Ron Santangelo got concerned when he noticed his German Shepard puppy having trouble breathing.
"It was very apparent that he would go outside 10 minutes, and he was huffing and puffing," Ron Santangelo of Lake Hopatcong, New Jersey told Action News.
Six-month-old Weasley was diagnosed with pulmonic stenosis, a defect that causes one of the heart valves to not open properly. It puts a huge strain on the heart and could lead to a premature death.
"We just want them to get up and grow old and not have to worry about dropping dead suddenly," Santangelo said.
"Most of the dogs that are severe, typically they don't make it past around 5 or 6 years of age," said veterinarian Jonathan Goodwin, DVM, DACVIM.
"We try to come and actually open that valve with a special balloon - a balloon valvuloplasty - to allow more blood to flow through that valve," said Goodwin, a board-certified veterinary cardiologist.
This was the first time this surgery has been done at Saint Francis. In fact, less than 1% of animal hospitals in the country are equipped to do it. The cost of the procedure is upwards of $5,000 which makes it financially out of reach for most dog owners.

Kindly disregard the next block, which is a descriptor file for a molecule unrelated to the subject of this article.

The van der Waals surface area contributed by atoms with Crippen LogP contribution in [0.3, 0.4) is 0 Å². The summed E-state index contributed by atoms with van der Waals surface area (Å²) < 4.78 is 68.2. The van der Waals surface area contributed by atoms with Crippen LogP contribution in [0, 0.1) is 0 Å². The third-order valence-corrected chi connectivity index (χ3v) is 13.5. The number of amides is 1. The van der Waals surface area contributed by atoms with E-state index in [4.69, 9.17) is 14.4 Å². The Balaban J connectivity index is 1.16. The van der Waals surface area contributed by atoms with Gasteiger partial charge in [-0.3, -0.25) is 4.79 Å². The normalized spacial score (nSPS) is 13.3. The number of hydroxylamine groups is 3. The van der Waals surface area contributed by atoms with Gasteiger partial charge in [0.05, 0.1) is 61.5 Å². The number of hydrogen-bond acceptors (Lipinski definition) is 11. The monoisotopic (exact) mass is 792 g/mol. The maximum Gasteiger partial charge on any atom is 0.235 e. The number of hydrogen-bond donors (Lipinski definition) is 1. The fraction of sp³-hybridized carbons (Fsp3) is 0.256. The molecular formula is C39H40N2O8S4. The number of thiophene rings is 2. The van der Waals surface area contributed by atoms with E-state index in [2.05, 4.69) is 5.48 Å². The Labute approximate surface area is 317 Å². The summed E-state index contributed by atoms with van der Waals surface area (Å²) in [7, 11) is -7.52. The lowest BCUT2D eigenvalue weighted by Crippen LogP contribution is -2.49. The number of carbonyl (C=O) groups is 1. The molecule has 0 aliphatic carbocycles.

But the results?
Santangelo says they were immediate: "Non-stop energy from the time the anesthesia wore off. When we got him home, the next day he came out of it, and it was just non-stop constant energy."
Weasley is now a happy, healthy growing puppy and the subject of a new ad campaign promoting the ground-breaking work of Saint Francis.
"The prognosis has been thumbs up and ready to go," Santangelo said.
Saint Francis set up a fund to pay for Weasley's surgery. If you would like to donate, here's how you can contribute :
BY TEXT MESSAGE:
Text either "Weasley 10" to donate $10, "Weasley 50" to donate $50 or "Weasley 100" to donate $100 to the number 41444.
Any extra money generated will be donated to other animals in need.